Darkus Yu is one of thousands of Hong Kong people who have chosen to leave the only home they’ve ever known.
A 50-year-old man, who killed himself after stabbing a Hong Kong police officer on Thursday, was a “lone wolf” attacker who had been politically “radicalised”, the city’s security chief said on Friday.
Footage of Thursday evening’s attack, recorded on a local journalist’s livestream, showed a man in a dark T-shirt stabbing an officer in the back in the shopping district of Causeway Bay.
Police said the man – who has not been identified by authorities – then stabbed himself in the chest and died of his wounds later.
The 28-year-old male officer suffered a punctured lung and underwent surgery overnight.
“Initial investigations indicate that this is a lone wolf style act of domestic terrorism,” Chris Tang, a former police chief who was promoted to Hong Kong’s security secretary last week, told reporters outside the hospital where the officer was taken.
Tang said officers later searched the attacker’s home and found materials on his computer that showed he had been “radicalised”, although he did not elaborate any further.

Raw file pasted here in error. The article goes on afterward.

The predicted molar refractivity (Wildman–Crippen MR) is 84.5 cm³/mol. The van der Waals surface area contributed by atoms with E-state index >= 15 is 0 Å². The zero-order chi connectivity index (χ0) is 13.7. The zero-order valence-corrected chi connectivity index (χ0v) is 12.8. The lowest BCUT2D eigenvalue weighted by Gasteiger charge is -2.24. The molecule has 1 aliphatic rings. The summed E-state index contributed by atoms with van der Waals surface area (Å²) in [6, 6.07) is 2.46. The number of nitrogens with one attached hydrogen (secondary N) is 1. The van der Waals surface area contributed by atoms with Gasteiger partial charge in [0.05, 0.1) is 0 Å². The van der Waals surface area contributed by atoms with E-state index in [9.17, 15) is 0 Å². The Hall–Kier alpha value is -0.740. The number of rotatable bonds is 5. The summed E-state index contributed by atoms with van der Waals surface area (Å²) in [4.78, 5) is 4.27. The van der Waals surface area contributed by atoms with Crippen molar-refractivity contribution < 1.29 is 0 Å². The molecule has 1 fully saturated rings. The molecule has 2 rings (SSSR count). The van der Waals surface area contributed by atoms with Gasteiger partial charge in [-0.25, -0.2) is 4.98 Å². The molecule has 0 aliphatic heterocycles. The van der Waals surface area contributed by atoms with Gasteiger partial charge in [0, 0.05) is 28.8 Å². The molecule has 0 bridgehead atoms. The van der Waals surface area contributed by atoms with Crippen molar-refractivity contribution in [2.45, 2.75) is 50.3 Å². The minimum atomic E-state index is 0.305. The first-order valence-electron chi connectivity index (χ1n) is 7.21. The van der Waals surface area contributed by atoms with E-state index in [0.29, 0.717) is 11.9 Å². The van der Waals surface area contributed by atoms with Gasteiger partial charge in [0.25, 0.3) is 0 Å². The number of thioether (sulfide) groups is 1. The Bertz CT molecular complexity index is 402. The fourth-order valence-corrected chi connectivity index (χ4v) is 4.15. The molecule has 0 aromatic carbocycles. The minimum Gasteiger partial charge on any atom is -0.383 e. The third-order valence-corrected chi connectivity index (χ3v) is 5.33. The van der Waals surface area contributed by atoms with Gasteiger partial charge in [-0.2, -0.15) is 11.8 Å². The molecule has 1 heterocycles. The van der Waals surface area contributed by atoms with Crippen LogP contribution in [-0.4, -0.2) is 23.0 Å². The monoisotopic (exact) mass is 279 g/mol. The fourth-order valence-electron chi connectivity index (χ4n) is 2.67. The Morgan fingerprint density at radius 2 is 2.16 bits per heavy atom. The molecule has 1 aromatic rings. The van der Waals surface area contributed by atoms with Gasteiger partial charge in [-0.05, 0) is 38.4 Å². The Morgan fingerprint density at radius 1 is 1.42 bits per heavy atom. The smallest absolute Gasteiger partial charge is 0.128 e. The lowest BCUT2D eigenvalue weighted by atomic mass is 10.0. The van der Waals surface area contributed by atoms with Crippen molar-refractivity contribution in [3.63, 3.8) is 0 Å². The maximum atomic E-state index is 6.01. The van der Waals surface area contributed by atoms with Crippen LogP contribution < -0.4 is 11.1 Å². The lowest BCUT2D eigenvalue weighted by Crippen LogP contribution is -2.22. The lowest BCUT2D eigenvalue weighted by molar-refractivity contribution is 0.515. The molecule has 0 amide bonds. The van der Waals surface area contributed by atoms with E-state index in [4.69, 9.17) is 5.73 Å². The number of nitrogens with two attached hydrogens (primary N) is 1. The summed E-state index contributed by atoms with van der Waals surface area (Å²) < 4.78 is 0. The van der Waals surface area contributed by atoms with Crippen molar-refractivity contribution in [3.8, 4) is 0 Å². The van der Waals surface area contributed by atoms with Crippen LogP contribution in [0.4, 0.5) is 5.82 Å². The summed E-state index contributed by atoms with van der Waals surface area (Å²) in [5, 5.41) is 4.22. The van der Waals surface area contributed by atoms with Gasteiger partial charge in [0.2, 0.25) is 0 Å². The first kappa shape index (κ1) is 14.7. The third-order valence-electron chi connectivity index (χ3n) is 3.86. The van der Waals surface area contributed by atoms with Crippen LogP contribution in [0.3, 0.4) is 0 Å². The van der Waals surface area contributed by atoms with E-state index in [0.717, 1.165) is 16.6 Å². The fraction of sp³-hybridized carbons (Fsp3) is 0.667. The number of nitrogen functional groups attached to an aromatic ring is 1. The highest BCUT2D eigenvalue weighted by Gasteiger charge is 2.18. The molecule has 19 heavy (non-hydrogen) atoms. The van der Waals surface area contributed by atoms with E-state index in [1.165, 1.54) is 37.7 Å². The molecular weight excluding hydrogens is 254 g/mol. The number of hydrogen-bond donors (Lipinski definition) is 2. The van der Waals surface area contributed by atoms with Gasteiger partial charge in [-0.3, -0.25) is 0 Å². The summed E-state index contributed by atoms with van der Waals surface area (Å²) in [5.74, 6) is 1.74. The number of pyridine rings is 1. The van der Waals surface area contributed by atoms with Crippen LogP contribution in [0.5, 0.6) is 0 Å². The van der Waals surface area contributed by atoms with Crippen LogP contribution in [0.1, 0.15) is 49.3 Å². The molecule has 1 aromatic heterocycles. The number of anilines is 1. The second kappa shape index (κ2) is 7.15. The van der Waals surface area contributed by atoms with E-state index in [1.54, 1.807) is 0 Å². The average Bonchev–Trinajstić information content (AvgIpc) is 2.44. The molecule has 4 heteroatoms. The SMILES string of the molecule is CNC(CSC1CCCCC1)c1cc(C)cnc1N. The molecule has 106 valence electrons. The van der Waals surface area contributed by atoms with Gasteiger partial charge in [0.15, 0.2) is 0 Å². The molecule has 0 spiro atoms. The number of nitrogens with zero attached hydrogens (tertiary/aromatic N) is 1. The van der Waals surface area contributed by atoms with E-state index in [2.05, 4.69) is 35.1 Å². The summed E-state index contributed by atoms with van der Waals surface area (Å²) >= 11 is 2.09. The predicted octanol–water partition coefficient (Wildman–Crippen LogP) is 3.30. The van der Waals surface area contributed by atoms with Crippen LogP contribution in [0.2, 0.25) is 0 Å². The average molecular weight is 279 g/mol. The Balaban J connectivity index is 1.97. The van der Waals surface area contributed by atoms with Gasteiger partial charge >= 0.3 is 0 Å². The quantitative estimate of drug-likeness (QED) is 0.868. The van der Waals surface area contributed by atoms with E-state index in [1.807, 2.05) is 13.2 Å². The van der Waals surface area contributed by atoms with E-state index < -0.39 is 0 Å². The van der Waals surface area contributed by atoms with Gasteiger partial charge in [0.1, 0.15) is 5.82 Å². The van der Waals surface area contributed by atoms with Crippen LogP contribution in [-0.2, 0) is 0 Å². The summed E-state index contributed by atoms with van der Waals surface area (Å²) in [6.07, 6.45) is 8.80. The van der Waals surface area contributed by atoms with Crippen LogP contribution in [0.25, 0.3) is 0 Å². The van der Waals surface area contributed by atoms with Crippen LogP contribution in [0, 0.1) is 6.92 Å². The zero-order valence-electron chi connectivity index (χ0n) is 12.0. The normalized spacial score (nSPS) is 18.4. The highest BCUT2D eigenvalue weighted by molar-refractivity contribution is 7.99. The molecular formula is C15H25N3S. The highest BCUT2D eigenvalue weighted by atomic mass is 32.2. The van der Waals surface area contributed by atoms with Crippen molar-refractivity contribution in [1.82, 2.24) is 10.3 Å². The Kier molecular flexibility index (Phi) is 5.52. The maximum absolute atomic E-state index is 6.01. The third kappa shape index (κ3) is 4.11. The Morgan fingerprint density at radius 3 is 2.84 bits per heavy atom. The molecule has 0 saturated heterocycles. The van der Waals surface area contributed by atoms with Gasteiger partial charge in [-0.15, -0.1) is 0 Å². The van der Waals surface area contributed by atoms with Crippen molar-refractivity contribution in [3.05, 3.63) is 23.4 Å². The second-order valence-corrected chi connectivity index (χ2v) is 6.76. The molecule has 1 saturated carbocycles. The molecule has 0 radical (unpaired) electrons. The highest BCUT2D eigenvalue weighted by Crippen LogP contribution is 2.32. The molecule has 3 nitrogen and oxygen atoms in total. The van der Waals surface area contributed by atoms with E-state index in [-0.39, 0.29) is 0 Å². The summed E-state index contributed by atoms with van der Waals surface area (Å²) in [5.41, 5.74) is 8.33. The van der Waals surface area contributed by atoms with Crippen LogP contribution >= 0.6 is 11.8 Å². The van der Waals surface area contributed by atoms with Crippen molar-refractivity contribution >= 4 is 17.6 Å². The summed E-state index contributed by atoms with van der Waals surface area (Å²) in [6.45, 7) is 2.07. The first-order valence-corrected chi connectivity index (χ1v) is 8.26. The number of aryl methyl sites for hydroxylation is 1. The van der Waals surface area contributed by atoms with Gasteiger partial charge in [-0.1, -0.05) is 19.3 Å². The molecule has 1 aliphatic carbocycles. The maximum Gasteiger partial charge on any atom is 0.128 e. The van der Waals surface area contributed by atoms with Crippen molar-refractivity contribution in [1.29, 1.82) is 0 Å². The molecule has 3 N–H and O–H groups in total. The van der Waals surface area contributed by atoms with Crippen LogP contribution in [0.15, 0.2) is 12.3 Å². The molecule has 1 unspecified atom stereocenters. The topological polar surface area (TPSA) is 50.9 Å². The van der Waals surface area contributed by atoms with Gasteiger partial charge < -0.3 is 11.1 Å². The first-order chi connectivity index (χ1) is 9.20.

“It’s not just the assailant who has to be held responsible for this incident, but also the many people who customarily advocate violence, incite hatred against the country, and beautify these attacks – these acts of violence,” Tang added.
Hong Kong has become a deeply polarised city where many residents chafe under Beijing’s increasingly authoritarian rule.
Huge, and often violent, pro-democracy protests convulsed the city for months in 2019.
China has responded with a widespread crackdown on dissent, imposing a sweeping national security law on the finance hub and prosecuting prominent democracy activists.
Police have led that crackdown.
[Recap] Man dies after stabbing Hong Kong police officer and himself in Causeway Bayhttps://t.co/fJGDOl5fYB
— Hong Kong Free Press HKFP (@hkfp) July 2, 2021
Thursday’s attack occurred at the end of a day in which thousands of officers were deployed across Hong Kong to stamp down on any protests as the city marked the anniversary of its handover from Britain to China – and as Beijing’s leadership celebrated the centenary of the Chinese Communist Party.
Police shut down the city’s Victoria Park and maintained a heavy presence in nearby Causeway Bay, conducting multiple stop-and-searches with at least 19 arrests made.
Hong Kong’s leader Carrie Lam returned from the centenary celebration in Beijing on Thursday evening and said she “strongly condemned” the attack on the police officer.